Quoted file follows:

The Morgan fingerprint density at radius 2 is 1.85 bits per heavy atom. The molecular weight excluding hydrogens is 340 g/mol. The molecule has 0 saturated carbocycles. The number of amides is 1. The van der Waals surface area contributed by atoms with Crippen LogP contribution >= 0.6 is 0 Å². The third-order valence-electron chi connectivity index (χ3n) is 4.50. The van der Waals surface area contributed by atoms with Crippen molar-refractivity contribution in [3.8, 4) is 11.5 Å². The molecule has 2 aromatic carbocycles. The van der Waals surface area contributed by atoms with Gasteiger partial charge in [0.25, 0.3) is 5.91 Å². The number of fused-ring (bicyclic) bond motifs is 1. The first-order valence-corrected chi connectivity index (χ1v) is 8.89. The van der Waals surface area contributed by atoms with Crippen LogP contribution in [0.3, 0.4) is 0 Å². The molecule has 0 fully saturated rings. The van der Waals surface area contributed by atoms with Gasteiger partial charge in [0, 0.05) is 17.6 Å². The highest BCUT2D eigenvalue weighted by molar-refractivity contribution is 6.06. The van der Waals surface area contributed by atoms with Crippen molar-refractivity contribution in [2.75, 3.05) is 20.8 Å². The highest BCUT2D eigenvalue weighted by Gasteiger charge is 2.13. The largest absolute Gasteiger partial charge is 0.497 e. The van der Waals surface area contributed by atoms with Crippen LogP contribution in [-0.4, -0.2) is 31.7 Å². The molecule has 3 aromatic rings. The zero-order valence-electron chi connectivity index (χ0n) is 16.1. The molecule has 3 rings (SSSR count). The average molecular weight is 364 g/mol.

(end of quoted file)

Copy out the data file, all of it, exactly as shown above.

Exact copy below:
The Morgan fingerprint density at radius 2 is 1.85 bits per heavy atom. The molecular weight excluding hydrogens is 340 g/mol. The molecule has 0 saturated carbocycles. The number of amides is 1. The van der Waals surface area contributed by atoms with Crippen LogP contribution >= 0.6 is 0 Å². The third-order valence-electron chi connectivity index (χ3n) is 4.50. The van der Waals surface area contributed by atoms with Crippen molar-refractivity contribution in [3.8, 4) is 11.5 Å². The molecule has 2 aromatic carbocycles. The van der Waals surface area contributed by atoms with Gasteiger partial charge in [0.25, 0.3) is 5.91 Å². The number of fused-ring (bicyclic) bond motifs is 1. The first-order valence-corrected chi connectivity index (χ1v) is 8.89. The van der Waals surface area contributed by atoms with Crippen LogP contribution in [0.3, 0.4) is 0 Å². The molecule has 0 fully saturated rings. The van der Waals surface area contributed by atoms with Gasteiger partial charge in [0, 0.05) is 17.6 Å². The highest BCUT2D eigenvalue weighted by molar-refractivity contribution is 6.06. The van der Waals surface area contributed by atoms with Crippen molar-refractivity contribution in [2.75, 3.05) is 20.8 Å². The highest BCUT2D eigenvalue weighted by Gasteiger charge is 2.13. The largest absolute Gasteiger partial charge is 0.497 e. The van der Waals surface area contributed by atoms with Crippen LogP contribution in [-0.4, -0.2) is 31.7 Å². The molecule has 3 aromatic rings. The zero-order valence-electron chi connectivity index (χ0n) is 16.1. The molecule has 3 rings (SSSR count). The average molecular weight is 364 g/mol.